“We’re going to be going on a walk the next morning because there’s another organization that they go on walks and they medicate. They’re called Walk and Talk,” Stevens said. “We want to show our support with other organizations, so we’re going to go out and do that the morning after the party. We’ve got people coming in from California, Pennsylvania, Iowa for the party.”
- Alexa Ace
- Dillon Reseck is the vice president of the Oklahoma chapter of Balanced Veterans.
Jeremy Dedmon founded Paragon Extracts and then launched Operation Zero in March. Their mission is to provide medical cannabis patients fighting cancer with full-extract cannabis oil (FECO) and Rick Simpson Oil (RSO) for a penny.
Full-extract cannabis oil is a concentrate taken orally that is made through an extraction process using ethanol. A similar concentrate known as Rick Simpson Oil is made with a process using rubbing alcohol.
“The number one thing that we can do to push this program forward is get exposure because the more and more people hear about it, the more they want to get involved,” Dedmon said. “It’s a joint effort. Everybody’s got to come together. Otherwise, I could get RSO by myself to maybe a few dozen people, but the whole state comes together, and it really starts to take off in an amazing way. I was laying in bed, scrolling through Facebook, and I saw somebody post — I don’t even remember who it was — and it was just about the cost of their chemo treatment. And I started thinking about what all cancer does besides attack your body and kill you. It can attack you financially, emotionally. At the time when we’re facing our own mortality, a lot of things are very difficult for us to process, not the least of which being financial issues. A cancer diagnosis pretty much guarantees financial devastation unless you’re very well off, and so most people that get diagnosed with cancer have to choose between leaving a nest egg for their family or spending extra months with them. And that’s just the most terrible choice I could ever think to make.”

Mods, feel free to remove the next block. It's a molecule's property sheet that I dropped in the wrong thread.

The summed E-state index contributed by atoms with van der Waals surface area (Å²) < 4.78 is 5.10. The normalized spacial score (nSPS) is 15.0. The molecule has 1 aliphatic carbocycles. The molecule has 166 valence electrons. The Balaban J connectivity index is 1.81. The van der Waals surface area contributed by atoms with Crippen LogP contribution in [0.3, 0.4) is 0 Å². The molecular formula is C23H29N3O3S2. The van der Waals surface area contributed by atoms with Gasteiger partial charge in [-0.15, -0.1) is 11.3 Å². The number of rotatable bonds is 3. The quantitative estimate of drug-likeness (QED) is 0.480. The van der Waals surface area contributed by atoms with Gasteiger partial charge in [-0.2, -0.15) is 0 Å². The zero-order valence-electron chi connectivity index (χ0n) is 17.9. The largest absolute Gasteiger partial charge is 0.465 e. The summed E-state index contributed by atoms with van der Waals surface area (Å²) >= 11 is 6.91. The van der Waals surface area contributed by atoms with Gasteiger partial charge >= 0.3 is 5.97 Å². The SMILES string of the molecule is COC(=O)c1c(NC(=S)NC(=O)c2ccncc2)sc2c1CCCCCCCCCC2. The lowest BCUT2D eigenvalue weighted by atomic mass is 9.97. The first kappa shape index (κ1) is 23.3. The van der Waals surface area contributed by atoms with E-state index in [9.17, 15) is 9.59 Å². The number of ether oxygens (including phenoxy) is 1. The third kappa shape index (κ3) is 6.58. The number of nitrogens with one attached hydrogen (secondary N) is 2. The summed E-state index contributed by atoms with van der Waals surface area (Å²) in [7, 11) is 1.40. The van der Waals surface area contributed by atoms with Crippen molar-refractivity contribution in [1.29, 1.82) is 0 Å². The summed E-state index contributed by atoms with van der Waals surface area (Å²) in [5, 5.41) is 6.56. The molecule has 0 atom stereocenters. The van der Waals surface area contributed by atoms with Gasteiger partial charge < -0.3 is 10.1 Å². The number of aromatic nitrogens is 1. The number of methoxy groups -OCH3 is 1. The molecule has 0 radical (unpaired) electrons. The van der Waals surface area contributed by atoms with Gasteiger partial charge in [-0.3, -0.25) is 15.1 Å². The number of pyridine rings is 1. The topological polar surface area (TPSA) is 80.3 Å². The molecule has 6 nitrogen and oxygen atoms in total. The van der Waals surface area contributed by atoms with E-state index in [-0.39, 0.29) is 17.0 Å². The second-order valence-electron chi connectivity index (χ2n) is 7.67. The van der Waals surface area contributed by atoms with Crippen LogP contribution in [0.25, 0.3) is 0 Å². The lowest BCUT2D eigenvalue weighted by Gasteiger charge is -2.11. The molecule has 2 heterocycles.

Dedmon already had Paragon Extracts up and running at the time when he came up with Operation Zero.
“It’s hard to go and approach growers and ask for donations when you don’t have a legitimate nonprofit type of project running, and so we kicked in a little bit to get the ball rolling, so that we could say, ‘Hey, look, we’ve got penny FECO in 15, 20 dispensaries. Would you like to be a part of this operation?’” Dedmon said. “And after that, man, the community did the rest of the work. We started getting calls started getting donations, people chipping in little percentages of their harvest.”
Dedmon said they have already partnered with about 40 dispensaries to whom they sell the oil for a penny who then turn around and sell it to patients with proven cancer diagnoses for a penny.
They are holding the Black Tie Affair to pay for packaging costs for the extracted oil.
“We’re looking for silent auction donations and corporate sponsorships from local companies in Oklahoma,” he said. “We’ve got several companies that have already signed on for a sponsorship, but the more the merrier. We don’t have any title sponsors yet.”